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Y Filltir Sgwâr/The Square Mile: The Old Farm On The Hill

24 Mar 2024 4 minute read
The Old Farm On The Hill , image by Tom Maloney

In a year long series Tom Maloney, from Abersychan, shows how you can love a place so well it becomes a part of you.

Graig Ddu, meaning Black Rock in the Welsh, could lead your imagination to think of a gloomy, dark landscape, but there is such a sense of tranquillity in this truly special place.

A walk here takes you high above the fast-flowing Ffrwd, the setting for the first article in the series ‘The Song of The Ffrwd’.

It is a favourite destination for me, much more so now because of Covid. When the restrictions were force, it gave me an incredible feeling of well being to be able to look out on the world from every direction and it still does!

Graig Ddu Rocky Outcrop, image by Tom Maloney

The most impressive rock faces are surprisingly secretive and almost hidden away from sight, but it is well worth the extra uphill walk to reach them.

Speckled with aging lichen they exude strength but there is also fragility in their structure, which has been weathered and broken by the cold, frosty hammer of Winter.

Graig Ddu Farm Landscape in Mist, image by Tom Maloney

‘Cwtched’ into this rocky landscape are the ruins of Graig Ddu Farm. There is just one wall standing today, but this one wall allows you to imagine so much, where other farm dwellings are just faint outlines now.

A discreetly placed information panel reveals a chequered history –

‘This ancient farmstead was built alongside an old Drovers Road and in its life was also used as a place of worship, a public house, a venue for bare knuckle fights and for the odd game of cards!’

Imagining the farm as it may have been

Whenever I walk along the old paths that lead to the ruins I like to imagine the life of the farm.

Sheep still graze here of course, but I think the landscape would have been alive with a cacophony of farmyard noises, with chickens, horses and perhaps the odd cow or two adding to the chorus.

The Old Pigsty, image by Tom Maloney

Keeping pigs would certainly have been part of the farming life as well and just a little way away from the farmhouse ruins there are the remaining walls of what I think must have been a pigsty.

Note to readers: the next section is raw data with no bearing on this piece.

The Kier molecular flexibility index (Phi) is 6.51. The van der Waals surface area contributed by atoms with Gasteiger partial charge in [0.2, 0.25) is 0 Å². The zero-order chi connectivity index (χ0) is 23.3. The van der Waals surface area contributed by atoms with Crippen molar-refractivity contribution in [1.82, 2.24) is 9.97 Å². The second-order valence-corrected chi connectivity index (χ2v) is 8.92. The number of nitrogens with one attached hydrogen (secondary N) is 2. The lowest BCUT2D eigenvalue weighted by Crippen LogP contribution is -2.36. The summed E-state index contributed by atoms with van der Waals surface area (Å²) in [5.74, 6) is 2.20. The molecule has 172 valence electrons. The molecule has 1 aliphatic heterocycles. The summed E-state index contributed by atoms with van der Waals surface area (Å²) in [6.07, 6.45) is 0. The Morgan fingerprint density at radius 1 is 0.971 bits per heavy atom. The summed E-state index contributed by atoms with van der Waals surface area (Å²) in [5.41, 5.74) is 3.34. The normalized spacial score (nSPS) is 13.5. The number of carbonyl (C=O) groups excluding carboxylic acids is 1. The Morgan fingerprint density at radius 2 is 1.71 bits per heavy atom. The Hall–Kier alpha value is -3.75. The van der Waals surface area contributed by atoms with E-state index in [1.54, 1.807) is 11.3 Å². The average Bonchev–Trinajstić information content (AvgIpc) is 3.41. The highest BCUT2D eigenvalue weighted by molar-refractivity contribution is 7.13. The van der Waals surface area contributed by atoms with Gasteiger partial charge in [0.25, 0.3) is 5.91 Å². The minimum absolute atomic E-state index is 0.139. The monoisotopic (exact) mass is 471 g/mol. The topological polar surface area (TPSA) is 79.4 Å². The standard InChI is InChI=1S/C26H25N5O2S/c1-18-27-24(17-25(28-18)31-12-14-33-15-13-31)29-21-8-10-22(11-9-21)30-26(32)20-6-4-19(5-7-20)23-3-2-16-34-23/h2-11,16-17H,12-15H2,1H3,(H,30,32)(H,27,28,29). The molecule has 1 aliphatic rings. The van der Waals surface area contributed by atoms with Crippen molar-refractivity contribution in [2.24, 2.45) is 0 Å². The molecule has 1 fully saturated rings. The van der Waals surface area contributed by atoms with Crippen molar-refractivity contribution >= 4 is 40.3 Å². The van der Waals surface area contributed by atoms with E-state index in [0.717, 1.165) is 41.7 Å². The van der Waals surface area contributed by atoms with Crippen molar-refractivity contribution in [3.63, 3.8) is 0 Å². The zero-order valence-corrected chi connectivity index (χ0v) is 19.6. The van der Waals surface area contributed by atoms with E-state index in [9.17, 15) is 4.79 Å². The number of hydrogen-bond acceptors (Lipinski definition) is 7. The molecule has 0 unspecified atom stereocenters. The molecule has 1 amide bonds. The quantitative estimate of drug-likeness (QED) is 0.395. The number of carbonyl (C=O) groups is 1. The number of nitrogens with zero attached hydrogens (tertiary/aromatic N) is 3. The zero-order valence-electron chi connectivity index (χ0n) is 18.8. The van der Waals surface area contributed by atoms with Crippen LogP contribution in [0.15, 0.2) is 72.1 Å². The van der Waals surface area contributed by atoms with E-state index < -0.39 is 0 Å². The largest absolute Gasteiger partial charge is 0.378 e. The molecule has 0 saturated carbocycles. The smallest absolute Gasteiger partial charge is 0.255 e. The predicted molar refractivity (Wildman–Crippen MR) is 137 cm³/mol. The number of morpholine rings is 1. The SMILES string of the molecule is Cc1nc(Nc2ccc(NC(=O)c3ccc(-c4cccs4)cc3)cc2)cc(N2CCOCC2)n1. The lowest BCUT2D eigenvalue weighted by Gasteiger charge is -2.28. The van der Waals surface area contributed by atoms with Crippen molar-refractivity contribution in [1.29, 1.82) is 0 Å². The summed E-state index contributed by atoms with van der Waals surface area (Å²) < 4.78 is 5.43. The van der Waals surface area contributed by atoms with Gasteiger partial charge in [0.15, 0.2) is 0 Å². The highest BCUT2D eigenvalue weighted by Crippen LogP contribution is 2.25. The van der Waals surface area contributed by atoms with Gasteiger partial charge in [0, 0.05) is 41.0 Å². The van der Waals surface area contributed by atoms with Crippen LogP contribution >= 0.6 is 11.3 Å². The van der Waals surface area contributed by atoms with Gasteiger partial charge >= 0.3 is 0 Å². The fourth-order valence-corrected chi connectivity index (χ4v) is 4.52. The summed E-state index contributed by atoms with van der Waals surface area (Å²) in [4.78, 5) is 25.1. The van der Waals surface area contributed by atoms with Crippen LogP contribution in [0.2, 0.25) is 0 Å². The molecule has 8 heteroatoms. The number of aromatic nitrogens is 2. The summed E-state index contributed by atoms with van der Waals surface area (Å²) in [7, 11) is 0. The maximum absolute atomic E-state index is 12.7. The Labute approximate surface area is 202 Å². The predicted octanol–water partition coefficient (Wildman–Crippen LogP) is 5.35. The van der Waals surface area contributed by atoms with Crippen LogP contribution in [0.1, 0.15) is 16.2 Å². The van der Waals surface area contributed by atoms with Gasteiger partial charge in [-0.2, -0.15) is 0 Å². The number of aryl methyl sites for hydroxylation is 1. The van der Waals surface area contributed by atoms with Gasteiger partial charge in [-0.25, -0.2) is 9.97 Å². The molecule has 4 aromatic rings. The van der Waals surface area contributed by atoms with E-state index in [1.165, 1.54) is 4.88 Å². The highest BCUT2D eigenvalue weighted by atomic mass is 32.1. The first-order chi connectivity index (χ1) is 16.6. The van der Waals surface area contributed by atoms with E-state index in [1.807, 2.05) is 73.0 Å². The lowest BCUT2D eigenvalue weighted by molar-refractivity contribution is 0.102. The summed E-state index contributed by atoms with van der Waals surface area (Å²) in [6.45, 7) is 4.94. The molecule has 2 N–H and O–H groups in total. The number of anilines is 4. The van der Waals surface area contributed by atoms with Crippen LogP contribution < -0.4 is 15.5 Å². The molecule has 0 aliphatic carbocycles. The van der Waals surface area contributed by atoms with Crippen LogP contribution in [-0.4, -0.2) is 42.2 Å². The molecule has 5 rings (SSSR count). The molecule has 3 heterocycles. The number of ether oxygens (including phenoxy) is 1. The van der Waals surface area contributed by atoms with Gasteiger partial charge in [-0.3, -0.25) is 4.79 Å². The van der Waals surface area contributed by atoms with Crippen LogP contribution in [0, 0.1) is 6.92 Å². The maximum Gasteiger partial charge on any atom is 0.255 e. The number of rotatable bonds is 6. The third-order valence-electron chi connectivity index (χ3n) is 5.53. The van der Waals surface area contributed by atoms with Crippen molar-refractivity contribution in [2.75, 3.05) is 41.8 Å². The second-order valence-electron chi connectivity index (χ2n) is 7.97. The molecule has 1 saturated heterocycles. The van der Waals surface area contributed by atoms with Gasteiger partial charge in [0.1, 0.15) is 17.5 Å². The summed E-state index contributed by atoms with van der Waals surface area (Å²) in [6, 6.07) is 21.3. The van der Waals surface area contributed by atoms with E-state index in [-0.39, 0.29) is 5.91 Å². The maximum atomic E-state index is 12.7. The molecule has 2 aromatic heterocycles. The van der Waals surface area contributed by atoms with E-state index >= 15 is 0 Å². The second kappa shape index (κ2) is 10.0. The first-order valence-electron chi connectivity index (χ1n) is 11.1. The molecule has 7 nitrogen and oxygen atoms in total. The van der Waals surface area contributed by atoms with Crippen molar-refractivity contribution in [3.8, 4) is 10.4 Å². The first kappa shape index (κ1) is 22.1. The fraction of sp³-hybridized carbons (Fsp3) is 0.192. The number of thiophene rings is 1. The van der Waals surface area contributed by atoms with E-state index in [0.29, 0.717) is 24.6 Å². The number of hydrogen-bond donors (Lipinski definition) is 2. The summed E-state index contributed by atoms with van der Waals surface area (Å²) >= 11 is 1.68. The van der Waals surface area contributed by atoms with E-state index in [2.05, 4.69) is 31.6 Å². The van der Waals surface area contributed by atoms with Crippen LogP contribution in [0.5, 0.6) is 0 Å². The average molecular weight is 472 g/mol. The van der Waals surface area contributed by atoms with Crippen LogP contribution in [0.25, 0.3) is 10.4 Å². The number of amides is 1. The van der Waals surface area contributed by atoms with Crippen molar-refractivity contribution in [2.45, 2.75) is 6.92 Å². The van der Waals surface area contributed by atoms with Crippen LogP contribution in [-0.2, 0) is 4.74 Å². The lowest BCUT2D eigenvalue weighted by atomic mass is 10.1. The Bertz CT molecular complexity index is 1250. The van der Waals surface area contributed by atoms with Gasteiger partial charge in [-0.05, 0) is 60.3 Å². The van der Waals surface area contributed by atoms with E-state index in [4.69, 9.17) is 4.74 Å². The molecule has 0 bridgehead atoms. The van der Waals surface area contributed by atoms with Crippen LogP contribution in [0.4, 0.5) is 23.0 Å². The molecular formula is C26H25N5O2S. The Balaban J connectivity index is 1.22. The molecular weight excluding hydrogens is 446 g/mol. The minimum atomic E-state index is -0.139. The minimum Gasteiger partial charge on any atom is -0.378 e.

Sadly, the walls look in danger of collapse and it will not be long before the purpose of this little structure will be difficult to read.

As I take in the life of this old farm on the hill I think about the story of farming on the Welsh hills and wonder whether its value goes under the radar of our awareness.

For me it highlights how important the work of the St. Fagans National Museum of History is in preserving the historical buildings of Wales, even buildings as lowly as a pigsty have a story to tell.

You can find out more about the historical buildings of Wales at St Fagans National Museum of History here.

A Woodland Moss Garden, image by Tom Maloney

No visit to Graig Ddu would be complete without exploring the woodland just below the farm ruins.

It is an intriguing place to walk and very different from The Lasgarn Wood which is only a short distance away.

Whether it is because they are located on different sides of the valley, or at different heights, the plant life of the woodland floor is so very different.

Here beautiful, delicate moss gardens flourish, creating soft, sculptural forms that gently wrap decaying branches and living trees seamlessly in a velvet blanket of green.

I am reminded so much of Japanese Moss gardens that challenge our perceptions of what a garden should look like.

There is charm in this simple, humble plant and perhaps in the end our challenge is to connect with Nature.

Read the earlier installments of Y Filltir Sgwâr/The Square Mile by Tom Maloney

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